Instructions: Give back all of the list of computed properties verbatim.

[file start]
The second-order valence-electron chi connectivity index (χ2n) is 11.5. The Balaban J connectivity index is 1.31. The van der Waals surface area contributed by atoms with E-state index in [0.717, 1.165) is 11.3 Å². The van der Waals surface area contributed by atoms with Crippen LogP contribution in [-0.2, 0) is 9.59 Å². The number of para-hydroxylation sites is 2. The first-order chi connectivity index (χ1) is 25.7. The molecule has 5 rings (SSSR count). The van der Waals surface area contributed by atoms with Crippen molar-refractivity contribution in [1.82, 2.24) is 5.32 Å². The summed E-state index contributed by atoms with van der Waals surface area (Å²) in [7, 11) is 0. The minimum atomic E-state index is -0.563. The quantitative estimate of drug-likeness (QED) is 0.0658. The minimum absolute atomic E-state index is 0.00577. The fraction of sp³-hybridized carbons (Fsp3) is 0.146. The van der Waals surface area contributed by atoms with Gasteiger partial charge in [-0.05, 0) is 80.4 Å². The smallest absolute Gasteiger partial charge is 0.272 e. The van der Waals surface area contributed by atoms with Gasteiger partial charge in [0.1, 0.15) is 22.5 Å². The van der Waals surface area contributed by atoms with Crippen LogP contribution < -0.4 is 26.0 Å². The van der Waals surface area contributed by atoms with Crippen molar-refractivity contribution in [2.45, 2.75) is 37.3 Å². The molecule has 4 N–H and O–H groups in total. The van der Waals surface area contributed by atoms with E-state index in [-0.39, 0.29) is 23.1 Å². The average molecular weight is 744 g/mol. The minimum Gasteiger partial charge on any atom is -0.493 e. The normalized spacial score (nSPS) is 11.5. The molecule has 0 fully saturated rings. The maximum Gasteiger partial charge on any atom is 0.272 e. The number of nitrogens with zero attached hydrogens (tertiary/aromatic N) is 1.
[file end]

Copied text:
The second-order valence-electron chi connectivity index (χ2n) is 11.5. The Balaban J connectivity index is 1.31. The van der Waals surface area contributed by atoms with E-state index in [0.717, 1.165) is 11.3 Å². The van der Waals surface area contributed by atoms with Crippen LogP contribution in [-0.2, 0) is 9.59 Å². The number of para-hydroxylation sites is 2. The first-order chi connectivity index (χ1) is 25.7. The molecule has 5 rings (SSSR count). The van der Waals surface area contributed by atoms with Crippen molar-refractivity contribution in [1.82, 2.24) is 5.32 Å². The summed E-state index contributed by atoms with van der Waals surface area (Å²) in [7, 11) is 0. The minimum atomic E-state index is -0.563. The quantitative estimate of drug-likeness (QED) is 0.0658. The minimum absolute atomic E-state index is 0.00577. The fraction of sp³-hybridized carbons (Fsp3) is 0.146. The van der Waals surface area contributed by atoms with Gasteiger partial charge in [-0.05, 0) is 80.4 Å². The smallest absolute Gasteiger partial charge is 0.272 e. The van der Waals surface area contributed by atoms with Gasteiger partial charge in [0.1, 0.15) is 22.5 Å². The van der Waals surface area contributed by atoms with Crippen LogP contribution < -0.4 is 26.0 Å². The van der Waals surface area contributed by atoms with Crippen molar-refractivity contribution in [2.45, 2.75) is 37.3 Å². The molecule has 4 N–H and O–H groups in total. The van der Waals surface area contributed by atoms with E-state index in [-0.39, 0.29) is 23.1 Å². The average molecular weight is 744 g/mol. The minimum Gasteiger partial charge on any atom is -0.493 e. The normalized spacial score (nSPS) is 11.5. The molecule has 0 fully saturated rings. The maximum Gasteiger partial charge on any atom is 0.272 e. The number of nitrogens with zero attached hydrogens (tertiary/aromatic N) is 1.